Saturday, June 16, 2012
A GROUP of 16-year-olds from a performing arts school here travelled north to a country they have never heard of before, and danced their way to become the “gold diploma” champion of an arts festival.
The 12 teenage dancers and four musicians from Sekolah Seni Malaysia in Petra Jaya “simply mesmerised the judges with the uniqueness of our ethnic dances”, said music teacher Paka Siam.
They won their title at the 2nd international folk dance and song festival in the seaside city of Baitumi, on the Black Sea coast of the former Soviet state of Georgia.
The festival, held from June 6 to 11, was organised by the International Council of Organisations of Folklore Festivals and Folk Arts, an international cultural non-governmental organisation in formal consultative relations with the United Nations Education, Scientific and Cultural Organisation (Unesco).
“The audience were bowled over by the haunting strain of the sape — a two to four-string musical instrument — and the melody of the jating utang — a musical instrument similar to the xylophone — that accompanied the dances,” Paka said.
Both musical instruments were from the Orang Ulu tribe.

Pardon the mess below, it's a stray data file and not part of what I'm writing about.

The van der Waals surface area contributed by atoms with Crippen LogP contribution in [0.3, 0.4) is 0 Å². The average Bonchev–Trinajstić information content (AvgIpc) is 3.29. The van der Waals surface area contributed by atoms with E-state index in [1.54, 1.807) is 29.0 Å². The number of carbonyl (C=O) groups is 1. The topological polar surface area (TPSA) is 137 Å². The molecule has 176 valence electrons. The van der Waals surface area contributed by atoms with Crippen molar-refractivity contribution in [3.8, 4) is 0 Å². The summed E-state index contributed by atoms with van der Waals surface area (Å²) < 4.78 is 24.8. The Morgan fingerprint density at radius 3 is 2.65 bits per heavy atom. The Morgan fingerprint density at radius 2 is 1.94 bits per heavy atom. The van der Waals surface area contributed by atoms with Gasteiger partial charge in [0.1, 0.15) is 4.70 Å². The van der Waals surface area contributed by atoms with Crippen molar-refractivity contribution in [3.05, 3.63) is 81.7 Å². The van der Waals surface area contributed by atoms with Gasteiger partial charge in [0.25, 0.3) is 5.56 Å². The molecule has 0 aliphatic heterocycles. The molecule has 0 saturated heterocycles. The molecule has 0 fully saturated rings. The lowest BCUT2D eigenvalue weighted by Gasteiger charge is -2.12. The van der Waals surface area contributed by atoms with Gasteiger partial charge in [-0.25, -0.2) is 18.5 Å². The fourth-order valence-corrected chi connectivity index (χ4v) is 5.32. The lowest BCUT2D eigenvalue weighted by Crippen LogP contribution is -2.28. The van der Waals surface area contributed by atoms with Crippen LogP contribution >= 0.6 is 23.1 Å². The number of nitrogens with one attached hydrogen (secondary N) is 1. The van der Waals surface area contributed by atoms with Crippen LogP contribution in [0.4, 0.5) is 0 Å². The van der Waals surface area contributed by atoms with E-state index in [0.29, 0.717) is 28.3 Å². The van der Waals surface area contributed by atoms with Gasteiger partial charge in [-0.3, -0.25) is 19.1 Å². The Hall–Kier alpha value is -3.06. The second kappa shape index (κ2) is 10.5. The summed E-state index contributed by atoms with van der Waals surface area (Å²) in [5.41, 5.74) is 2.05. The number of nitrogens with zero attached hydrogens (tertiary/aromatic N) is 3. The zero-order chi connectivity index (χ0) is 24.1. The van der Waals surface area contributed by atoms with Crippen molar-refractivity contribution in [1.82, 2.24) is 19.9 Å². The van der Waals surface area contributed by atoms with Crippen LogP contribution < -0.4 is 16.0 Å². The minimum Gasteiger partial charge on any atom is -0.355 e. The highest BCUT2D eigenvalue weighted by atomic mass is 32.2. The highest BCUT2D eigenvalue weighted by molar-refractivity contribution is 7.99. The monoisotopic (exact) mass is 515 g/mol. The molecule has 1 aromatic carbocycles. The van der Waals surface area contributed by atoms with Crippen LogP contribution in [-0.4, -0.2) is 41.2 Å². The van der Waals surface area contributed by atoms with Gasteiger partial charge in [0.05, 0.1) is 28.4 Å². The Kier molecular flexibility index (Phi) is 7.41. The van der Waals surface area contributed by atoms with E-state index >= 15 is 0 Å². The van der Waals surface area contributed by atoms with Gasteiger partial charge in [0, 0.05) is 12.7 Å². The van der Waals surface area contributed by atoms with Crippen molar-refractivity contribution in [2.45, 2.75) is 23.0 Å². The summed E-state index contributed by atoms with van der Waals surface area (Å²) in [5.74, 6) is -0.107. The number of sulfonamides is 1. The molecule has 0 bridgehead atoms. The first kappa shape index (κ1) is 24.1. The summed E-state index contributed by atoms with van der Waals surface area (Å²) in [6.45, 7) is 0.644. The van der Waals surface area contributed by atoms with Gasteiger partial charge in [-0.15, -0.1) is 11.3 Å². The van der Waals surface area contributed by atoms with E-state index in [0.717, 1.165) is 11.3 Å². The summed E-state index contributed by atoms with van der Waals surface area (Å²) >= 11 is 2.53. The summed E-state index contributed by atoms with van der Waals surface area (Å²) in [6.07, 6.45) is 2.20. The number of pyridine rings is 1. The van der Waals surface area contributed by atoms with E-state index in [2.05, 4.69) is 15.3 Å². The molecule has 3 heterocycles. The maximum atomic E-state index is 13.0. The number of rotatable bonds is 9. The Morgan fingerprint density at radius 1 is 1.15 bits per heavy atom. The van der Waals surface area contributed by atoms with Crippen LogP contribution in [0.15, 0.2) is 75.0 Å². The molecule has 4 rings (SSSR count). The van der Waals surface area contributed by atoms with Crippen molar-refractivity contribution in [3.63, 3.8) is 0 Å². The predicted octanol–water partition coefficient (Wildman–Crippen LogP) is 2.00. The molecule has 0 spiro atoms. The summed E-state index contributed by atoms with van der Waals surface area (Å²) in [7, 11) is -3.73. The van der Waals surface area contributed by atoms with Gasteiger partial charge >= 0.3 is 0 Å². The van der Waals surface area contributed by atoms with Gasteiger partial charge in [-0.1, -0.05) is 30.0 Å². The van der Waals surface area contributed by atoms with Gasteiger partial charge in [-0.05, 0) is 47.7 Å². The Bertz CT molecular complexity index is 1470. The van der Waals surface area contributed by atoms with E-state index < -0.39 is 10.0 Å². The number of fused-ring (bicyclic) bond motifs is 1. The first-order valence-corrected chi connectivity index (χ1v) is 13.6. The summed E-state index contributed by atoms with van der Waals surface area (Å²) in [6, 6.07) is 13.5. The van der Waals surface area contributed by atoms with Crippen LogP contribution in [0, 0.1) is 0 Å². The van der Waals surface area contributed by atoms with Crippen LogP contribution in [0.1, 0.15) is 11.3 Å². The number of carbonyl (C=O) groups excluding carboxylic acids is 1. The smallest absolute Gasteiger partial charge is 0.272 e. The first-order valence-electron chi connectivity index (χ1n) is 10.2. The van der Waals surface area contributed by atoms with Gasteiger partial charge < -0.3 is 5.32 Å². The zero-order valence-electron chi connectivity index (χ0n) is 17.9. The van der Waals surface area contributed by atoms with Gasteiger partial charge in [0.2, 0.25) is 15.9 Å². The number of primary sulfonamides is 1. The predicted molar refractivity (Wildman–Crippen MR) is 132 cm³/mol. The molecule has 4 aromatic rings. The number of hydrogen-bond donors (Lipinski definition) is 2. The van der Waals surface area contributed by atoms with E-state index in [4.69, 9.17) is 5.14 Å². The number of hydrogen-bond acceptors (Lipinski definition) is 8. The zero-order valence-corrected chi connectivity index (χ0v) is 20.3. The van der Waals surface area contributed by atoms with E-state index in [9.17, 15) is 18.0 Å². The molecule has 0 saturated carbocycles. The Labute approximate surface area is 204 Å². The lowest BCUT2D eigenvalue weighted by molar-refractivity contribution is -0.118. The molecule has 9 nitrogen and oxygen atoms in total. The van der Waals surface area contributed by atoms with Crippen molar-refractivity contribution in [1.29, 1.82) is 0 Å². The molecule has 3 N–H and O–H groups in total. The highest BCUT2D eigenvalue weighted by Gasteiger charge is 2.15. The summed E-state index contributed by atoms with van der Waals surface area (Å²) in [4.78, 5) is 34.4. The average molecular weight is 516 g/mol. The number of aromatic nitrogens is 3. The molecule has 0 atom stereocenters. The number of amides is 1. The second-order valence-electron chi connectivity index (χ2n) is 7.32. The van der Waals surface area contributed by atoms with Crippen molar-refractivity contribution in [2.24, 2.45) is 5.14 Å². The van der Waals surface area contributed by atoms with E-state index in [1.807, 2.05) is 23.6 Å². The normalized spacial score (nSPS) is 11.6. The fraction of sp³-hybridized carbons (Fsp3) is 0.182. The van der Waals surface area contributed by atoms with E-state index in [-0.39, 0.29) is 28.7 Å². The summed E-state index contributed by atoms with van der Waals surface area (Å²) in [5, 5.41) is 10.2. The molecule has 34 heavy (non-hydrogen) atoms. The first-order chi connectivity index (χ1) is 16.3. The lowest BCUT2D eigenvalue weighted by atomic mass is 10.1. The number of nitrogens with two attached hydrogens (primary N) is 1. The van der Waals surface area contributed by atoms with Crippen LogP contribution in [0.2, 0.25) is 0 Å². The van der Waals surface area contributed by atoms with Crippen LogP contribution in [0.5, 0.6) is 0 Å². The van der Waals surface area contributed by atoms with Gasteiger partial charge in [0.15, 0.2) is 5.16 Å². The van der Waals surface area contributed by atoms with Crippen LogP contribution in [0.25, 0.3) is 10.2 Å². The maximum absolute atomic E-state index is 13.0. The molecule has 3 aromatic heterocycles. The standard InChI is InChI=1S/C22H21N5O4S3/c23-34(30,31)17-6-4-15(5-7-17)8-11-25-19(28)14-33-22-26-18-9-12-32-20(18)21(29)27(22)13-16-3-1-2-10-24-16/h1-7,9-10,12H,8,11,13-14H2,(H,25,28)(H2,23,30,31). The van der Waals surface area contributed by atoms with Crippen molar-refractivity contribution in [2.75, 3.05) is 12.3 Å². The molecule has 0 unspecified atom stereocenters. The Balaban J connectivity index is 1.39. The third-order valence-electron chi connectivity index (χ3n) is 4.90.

“We were in a league of our own. The audience never saw our dances or heard our music before. When they did, they were simply amazed. It was all so different from the Russian, Polish and Turkish dances which they are familiar with.”
The students performed two mandatory dances at the competition — the traditional and creative dance categories.
In the traditional category, they performed a Murut dance called Megunatip.
In the creative category, they performed the Lambey Kamek — a fusion of Sabah and Sarawak Orang Ulu dances.
In the free performance, they danced to the moves choreographed by their teacher, Yusof Bujang, called Rampaian Malaysia (Malaysian medley). Lee Sanchis Linus, one of the dancers, described the competition as “very tough”.
“Every country gave a good performance but what made us stand out was our uniqueness.
“I just cannot describe my joy and happiness when we were announced as the overall champions of the competition,” said the 16-year-old from Sipitang, Sabah.
Paka was also proud of the fact that the young dancers and musicians were successful in introducing Malaysia to the people of Georgia.
“Many of them do not know Malaysia, just like we don’t know anything about Georgia. But the Malaysian dance performances were broadcast on television and seen by millions of Georgians.”
Last year, the school sent only eight dancers to the competition in St Petersburg, Russia, and they won the “silver diploma”.
Assistant Minister of Culture and Heritage Liwan Lagang was at the Kuching airport on Wednesday to welcome home the students and their teachers.
Read more: Teens dance to gold UNIQUE PERFORMANCE: Sarawak arts school students shine at Georgian arts festival – General – New Straits Times http://www.nst.com.my/nation/general/teens-dance-to-gold-unique-performance-sarawak-arts-school-students-shine-at-georgian-arts-festival-1.94993#ixzz1y6ii25k2